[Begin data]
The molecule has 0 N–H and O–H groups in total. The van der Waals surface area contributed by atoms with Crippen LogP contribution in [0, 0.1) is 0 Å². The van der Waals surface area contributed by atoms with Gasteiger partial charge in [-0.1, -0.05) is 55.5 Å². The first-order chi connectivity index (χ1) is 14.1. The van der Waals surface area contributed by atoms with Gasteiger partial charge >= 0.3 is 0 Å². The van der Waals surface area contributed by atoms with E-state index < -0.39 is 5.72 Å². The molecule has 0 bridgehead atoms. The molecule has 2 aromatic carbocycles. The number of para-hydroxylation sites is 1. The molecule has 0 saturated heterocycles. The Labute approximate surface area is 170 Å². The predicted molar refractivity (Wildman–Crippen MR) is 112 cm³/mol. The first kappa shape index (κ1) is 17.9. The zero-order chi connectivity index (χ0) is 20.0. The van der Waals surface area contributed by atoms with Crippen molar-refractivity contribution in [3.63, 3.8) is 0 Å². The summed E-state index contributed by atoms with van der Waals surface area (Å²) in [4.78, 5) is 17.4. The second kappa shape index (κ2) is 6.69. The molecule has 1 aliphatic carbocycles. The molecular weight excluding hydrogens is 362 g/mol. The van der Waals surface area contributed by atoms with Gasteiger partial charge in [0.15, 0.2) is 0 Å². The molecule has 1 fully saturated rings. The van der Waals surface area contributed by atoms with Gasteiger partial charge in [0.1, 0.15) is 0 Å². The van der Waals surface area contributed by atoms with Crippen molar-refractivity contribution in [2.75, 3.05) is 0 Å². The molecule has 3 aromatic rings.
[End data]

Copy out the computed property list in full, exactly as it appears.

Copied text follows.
The molecule has 0 N–H and O–H groups in total. The van der Waals surface area contributed by atoms with Crippen LogP contribution in [0, 0.1) is 0 Å². The van der Waals surface area contributed by atoms with Gasteiger partial charge in [-0.1, -0.05) is 55.5 Å². The first-order chi connectivity index (χ1) is 14.1. The van der Waals surface area contributed by atoms with Gasteiger partial charge >= 0.3 is 0 Å². The van der Waals surface area contributed by atoms with E-state index < -0.39 is 5.72 Å². The molecule has 0 bridgehead atoms. The molecule has 2 aromatic carbocycles. The number of para-hydroxylation sites is 1. The molecule has 0 saturated heterocycles. The Labute approximate surface area is 170 Å². The predicted molar refractivity (Wildman–Crippen MR) is 112 cm³/mol. The first kappa shape index (κ1) is 17.9. The zero-order chi connectivity index (χ0) is 20.0. The van der Waals surface area contributed by atoms with Crippen molar-refractivity contribution in [3.63, 3.8) is 0 Å². The summed E-state index contributed by atoms with van der Waals surface area (Å²) in [4.78, 5) is 17.4. The second kappa shape index (κ2) is 6.69. The molecule has 1 aliphatic carbocycles. The molecular weight excluding hydrogens is 362 g/mol. The van der Waals surface area contributed by atoms with Gasteiger partial charge in [0.15, 0.2) is 0 Å². The molecule has 1 fully saturated rings. The van der Waals surface area contributed by atoms with Gasteiger partial charge in [0.1, 0.15) is 0 Å². The van der Waals surface area contributed by atoms with Crippen molar-refractivity contribution in [2.75, 3.05) is 0 Å². The molecule has 3 aromatic rings.